resin head is right.

but hireing out a glass job

or jobs is just another

requirement in the curriculum.



You should put in your location so somebody can help you

Put in some more time and iron out the kinks. Way more satisfying.


A pro glassed board may only make you feel like you have a better board.

Get in with a local shop… i recently hooked up with a shop in my area doing their sign work in trade for materials and use of the shop for my own boards. I picked up a slot doing ding repairs and am being trained in air brushing and just started dressing boards for lam. I’m hoping to work my way into a permanent slot. The owner says he wants me to learn everything. I SUPER STOKED!!! If you want to keep the process to yourself keep at it and you’ll learn. If it’s not so important to that you do EVERYTHING and you can afford to have someone else do the work… stick to shaping and leave the rest to a pro. Glassing is the kind of work that is definitely not for everybody.

If you feel like parting with enough cash to glass 3 of your boards than go ahead and have a pro glass something for you; should be your best creation to date, something you really want to come out nice; if you donʻt apprentice with a shop and immerse yourself in resin it will take countless boards to match shop quality; for myself as well as others pro quality is not an issue; savings and self reliance is…a better deal would be to pay the pro but insist that you be able to observe each phase and pick up some invaluable tips on modern glassing; there is no substitute for on the job training; good glassers are toxic artists who transform white foam into watertight,glossy jewels…chow

After my first three boards, I resolved to look into using pro glassers since mine were so painful to look at. I checked out the prices, and that made my decision quite easy!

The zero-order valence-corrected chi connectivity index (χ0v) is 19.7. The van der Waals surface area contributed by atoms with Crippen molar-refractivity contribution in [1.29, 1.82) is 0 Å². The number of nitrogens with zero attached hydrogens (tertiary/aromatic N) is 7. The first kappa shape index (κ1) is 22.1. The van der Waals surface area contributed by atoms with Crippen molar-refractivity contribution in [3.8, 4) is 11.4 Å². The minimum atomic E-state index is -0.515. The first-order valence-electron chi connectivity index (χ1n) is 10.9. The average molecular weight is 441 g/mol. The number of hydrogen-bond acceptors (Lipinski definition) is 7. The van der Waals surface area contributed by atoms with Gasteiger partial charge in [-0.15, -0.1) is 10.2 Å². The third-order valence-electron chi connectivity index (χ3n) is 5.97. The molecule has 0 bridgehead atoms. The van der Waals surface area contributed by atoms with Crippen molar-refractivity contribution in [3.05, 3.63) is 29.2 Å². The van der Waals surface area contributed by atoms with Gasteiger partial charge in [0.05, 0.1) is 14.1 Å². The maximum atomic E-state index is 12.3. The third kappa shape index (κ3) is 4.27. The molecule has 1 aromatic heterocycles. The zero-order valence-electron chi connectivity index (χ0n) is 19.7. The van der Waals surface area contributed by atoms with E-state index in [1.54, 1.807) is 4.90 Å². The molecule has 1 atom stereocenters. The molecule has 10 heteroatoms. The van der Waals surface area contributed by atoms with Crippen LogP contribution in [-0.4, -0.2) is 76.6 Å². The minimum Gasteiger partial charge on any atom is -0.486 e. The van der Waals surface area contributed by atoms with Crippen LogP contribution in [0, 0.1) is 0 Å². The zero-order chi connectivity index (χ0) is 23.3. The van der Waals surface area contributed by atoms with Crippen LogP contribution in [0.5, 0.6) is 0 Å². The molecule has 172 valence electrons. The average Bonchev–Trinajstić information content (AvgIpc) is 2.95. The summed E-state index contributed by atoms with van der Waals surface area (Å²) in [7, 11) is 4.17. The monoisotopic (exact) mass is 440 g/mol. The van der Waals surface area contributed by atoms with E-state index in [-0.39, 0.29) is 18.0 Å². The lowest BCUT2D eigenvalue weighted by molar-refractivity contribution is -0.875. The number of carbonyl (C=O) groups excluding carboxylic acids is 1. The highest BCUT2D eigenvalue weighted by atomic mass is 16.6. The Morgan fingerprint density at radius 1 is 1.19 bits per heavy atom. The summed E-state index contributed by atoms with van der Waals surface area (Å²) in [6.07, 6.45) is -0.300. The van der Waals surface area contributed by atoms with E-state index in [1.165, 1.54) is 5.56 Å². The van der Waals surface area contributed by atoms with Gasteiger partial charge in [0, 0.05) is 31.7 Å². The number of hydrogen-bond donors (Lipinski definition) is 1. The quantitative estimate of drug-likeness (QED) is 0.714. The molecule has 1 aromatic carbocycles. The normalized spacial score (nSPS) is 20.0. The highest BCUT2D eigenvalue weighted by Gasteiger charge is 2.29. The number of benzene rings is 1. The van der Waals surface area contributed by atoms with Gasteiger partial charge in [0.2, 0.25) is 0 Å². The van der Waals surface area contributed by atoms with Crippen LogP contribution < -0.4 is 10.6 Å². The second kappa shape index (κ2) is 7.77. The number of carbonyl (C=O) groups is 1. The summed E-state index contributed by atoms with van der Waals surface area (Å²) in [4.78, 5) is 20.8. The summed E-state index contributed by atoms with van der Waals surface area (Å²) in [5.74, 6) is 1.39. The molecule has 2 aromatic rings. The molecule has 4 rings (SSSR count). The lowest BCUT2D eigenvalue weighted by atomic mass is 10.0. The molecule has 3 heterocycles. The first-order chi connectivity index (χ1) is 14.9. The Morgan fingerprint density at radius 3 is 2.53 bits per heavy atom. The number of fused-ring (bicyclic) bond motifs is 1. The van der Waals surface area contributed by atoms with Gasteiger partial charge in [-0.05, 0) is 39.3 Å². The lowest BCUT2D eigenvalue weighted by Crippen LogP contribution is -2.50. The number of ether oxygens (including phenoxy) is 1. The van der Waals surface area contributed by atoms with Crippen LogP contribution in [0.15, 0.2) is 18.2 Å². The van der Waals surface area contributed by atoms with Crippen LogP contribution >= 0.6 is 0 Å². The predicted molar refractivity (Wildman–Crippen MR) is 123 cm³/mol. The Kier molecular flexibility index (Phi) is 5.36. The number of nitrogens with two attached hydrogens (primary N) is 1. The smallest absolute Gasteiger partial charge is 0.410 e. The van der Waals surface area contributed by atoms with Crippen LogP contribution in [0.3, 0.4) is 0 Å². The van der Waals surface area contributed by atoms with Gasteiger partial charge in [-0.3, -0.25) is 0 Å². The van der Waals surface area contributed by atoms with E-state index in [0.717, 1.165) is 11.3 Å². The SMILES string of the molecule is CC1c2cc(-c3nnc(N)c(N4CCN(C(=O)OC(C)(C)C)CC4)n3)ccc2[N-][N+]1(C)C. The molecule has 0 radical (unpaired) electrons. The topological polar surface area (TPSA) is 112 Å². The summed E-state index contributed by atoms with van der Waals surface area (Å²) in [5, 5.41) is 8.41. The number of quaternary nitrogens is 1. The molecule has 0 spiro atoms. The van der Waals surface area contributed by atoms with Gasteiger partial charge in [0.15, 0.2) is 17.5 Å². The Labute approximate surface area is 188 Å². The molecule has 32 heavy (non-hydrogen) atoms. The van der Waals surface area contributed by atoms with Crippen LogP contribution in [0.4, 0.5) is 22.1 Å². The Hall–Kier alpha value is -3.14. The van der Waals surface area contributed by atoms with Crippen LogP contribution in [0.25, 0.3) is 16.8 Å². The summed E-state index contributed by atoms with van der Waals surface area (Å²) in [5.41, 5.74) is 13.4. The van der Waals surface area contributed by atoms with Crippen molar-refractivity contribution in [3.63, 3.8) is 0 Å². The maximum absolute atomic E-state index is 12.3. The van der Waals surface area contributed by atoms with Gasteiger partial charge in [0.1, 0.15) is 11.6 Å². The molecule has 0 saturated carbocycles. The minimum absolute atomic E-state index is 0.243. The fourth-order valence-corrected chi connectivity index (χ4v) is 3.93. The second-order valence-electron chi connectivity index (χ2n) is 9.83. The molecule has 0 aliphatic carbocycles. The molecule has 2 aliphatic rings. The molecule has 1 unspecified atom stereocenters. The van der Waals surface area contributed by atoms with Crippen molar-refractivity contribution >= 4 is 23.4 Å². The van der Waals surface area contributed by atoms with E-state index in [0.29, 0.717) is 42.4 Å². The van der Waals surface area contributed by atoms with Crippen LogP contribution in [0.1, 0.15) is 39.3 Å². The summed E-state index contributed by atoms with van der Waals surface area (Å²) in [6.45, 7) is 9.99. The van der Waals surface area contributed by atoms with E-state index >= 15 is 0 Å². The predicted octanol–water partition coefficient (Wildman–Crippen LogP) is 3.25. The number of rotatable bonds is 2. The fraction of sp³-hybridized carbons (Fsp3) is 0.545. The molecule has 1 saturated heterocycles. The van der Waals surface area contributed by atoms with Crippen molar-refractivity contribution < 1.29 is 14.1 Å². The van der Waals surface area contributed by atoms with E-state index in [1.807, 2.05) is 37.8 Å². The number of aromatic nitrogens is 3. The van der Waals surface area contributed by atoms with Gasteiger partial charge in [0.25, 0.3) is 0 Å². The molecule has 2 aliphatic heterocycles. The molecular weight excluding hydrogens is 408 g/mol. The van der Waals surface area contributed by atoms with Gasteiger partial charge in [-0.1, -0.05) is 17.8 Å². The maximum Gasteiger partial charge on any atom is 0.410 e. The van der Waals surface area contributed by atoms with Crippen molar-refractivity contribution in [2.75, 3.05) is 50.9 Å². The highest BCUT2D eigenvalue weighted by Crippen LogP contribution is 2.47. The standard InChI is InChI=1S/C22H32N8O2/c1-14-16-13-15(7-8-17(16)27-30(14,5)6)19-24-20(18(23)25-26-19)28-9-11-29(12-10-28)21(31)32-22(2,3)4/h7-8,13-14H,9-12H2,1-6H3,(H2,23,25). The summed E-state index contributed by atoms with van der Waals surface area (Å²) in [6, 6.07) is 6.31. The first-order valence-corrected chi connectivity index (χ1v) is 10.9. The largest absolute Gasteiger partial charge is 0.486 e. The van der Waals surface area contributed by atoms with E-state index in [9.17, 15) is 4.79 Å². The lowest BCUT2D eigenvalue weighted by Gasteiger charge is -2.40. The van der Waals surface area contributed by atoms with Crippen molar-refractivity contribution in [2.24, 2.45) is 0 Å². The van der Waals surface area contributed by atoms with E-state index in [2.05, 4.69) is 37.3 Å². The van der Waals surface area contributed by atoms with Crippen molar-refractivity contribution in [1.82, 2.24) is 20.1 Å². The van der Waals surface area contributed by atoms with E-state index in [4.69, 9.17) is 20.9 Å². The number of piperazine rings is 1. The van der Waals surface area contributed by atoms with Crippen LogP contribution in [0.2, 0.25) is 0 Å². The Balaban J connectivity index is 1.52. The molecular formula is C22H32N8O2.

I could (1) pay a fortune to permanently stunt my development as a glasser, or (2) save a fortune and force myself to become a good glasser.

Trust me - go for (2) and you won’t regret it. Like others have said, it will become zenlike after your next few boards. 

Around board #5 I started to get the hang of it, and around #10 I started studying @cleanlines in his Master Glasser video (and by “studying” I mean watching it at least 15 times, taking notes, rereading notes, etc.). I started emulating his techniques, and had the good fortune of having a friend glass two boards with me and help me break bad habits.

I just finished #27 last night, and I’m stoked on the results.

Soldier on through the doldrums - you will dominate it!  

I am getting ready to build boards again and will have to watch my video to learn how since I have probably forgotten. One thing to keep in mind is that a home glass job with a few cosmetic flaws will not affect the way your board rides that much.

    I have had several factories and we tried to build nice boards. I had this thing about making my personal boards with no logo and just hotcoated with the rails sanded. It became kind of a joke and enjoyed it.  I guess my point is don’t be to hard on yourself and above all have fun.

I haven't joined the logo trend yet either, although I used to do logo design for a living.  I guess I just like being different, been that way my whole life.  I'll hand-paint a deck emblem, love doing that, but have yet to put a real logo on a board I made.

My opinion of fiberglass is that anyone can get a passable job if they're willing to stay with it.  Cooperfish or Kensurf quality is a whole 'nuther animal!


Thanks alot for all your opinions. This quote stands out as the answer to what I was looking for.




    Howzit Mr. Clean, When I was being tutored Gary told me I was there when I stopped worrying about if I was doing it right and just did it. I think it happened about # 25 and we were doing lots of tints but I had a knack for picking up things really fast and that dfinitely helped since I was told I should have done about 50 or more before I would get it down. I think that when I closed down the shop the only thing I checked was if the blank was on the racks straight,then I went on auto pilot. Aloha,Kokua